Household Debt and Adult Depressive Symptoms
39 Pages Posted: 16 Jan 2013
Date Written: January 15, 2013
This study uses data from waves 1 (1987-1989) and 2 (1992-1994) of the National Survey of Families and Households in the United States and a series of standard ordinary least squares (OLS) regressions and OLS regressions with individual-specific fixed effects to estimate associations of particular types and levels of debt with adult depressive symptoms. Results suggest that household debt is positively associated with greater depressive symptoms. However, this association is driven by short-term (unsecured) debt; we find little evidence of associations with depressive symptoms for mid- or long-term debt. The link between short-term debt and depression is generally robust to alternative specifications of our models, including whether debt is defined in absolute or relative terms. Furthermore, these associations are particularly concentrated among 51 to 64 year old adults and those with a high school education or less. These findings suggest that short-term debt may have an adverse influence on psychological wellbeing, particularly for those who are less educated or are approaching retirement age.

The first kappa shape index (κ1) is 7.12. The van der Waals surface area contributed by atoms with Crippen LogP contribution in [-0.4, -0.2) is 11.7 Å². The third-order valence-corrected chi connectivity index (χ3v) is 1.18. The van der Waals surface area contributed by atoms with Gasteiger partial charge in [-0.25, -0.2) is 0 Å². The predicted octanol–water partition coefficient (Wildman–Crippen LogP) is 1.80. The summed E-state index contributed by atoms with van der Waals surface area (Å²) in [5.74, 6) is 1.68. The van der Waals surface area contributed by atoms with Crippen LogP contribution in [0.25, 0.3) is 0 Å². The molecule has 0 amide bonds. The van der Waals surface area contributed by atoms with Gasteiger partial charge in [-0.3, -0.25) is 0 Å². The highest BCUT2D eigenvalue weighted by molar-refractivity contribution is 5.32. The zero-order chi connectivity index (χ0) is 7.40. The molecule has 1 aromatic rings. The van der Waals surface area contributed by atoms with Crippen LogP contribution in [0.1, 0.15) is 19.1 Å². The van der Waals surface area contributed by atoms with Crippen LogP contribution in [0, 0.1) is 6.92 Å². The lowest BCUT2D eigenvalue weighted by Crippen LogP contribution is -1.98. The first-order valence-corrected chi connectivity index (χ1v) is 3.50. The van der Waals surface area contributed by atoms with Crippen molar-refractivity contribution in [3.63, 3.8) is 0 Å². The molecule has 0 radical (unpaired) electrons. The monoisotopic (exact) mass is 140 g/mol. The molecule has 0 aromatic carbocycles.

Keywords: CES-D, consumer debt, debt, depression, household debt, National Survey of Families and Households, psychological well-being
JEL Classification: C81, D14, I31
Suggested Citation: Suggested Citation